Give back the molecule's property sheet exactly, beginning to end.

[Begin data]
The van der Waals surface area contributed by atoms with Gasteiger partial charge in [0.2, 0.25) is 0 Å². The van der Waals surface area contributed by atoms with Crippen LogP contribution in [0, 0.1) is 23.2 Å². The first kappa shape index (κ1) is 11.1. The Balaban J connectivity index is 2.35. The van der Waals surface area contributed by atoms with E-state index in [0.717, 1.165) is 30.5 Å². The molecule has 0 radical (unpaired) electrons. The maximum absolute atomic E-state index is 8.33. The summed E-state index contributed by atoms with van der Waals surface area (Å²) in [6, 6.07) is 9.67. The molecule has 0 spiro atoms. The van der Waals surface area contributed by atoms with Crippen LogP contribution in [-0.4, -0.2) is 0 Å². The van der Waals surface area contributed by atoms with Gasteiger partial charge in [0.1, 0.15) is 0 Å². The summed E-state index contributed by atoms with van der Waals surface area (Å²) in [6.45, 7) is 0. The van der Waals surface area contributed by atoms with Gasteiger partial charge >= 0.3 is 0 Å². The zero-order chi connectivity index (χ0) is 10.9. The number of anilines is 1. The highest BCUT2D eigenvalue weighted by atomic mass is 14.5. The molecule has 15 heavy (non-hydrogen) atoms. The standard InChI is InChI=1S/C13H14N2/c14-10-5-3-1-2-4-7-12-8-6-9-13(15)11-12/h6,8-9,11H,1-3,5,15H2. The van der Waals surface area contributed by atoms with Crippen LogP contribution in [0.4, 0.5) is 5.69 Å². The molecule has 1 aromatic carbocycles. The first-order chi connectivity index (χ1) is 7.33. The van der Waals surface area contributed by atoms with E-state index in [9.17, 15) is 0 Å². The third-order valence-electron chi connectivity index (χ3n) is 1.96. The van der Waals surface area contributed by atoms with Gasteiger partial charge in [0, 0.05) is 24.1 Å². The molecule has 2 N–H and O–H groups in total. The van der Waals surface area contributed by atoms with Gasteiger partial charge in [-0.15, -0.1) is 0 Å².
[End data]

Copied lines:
The van der Waals surface area contributed by atoms with Gasteiger partial charge in [0.2, 0.25) is 0 Å². The van der Waals surface area contributed by atoms with Crippen LogP contribution in [0, 0.1) is 23.2 Å². The first kappa shape index (κ1) is 11.1. The Balaban J connectivity index is 2.35. The van der Waals surface area contributed by atoms with E-state index in [0.717, 1.165) is 30.5 Å². The molecule has 0 radical (unpaired) electrons. The maximum absolute atomic E-state index is 8.33. The summed E-state index contributed by atoms with van der Waals surface area (Å²) in [6, 6.07) is 9.67. The molecule has 0 spiro atoms. The van der Waals surface area contributed by atoms with Crippen LogP contribution in [-0.4, -0.2) is 0 Å². The van der Waals surface area contributed by atoms with Gasteiger partial charge in [0.1, 0.15) is 0 Å². The summed E-state index contributed by atoms with van der Waals surface area (Å²) in [6.45, 7) is 0. The van der Waals surface area contributed by atoms with Gasteiger partial charge >= 0.3 is 0 Å². The zero-order chi connectivity index (χ0) is 10.9. The number of anilines is 1. The highest BCUT2D eigenvalue weighted by atomic mass is 14.5. The molecule has 15 heavy (non-hydrogen) atoms. The standard InChI is InChI=1S/C13H14N2/c14-10-5-3-1-2-4-7-12-8-6-9-13(15)11-12/h6,8-9,11H,1-3,5,15H2. The van der Waals surface area contributed by atoms with Crippen LogP contribution in [0.4, 0.5) is 5.69 Å². The molecule has 1 aromatic carbocycles. The first-order chi connectivity index (χ1) is 7.33. The van der Waals surface area contributed by atoms with E-state index in [9.17, 15) is 0 Å². The third-order valence-electron chi connectivity index (χ3n) is 1.96. The van der Waals surface area contributed by atoms with Gasteiger partial charge in [0, 0.05) is 24.1 Å². The molecule has 2 N–H and O–H groups in total. The van der Waals surface area contributed by atoms with Gasteiger partial charge in [-0.15, -0.1) is 0 Å².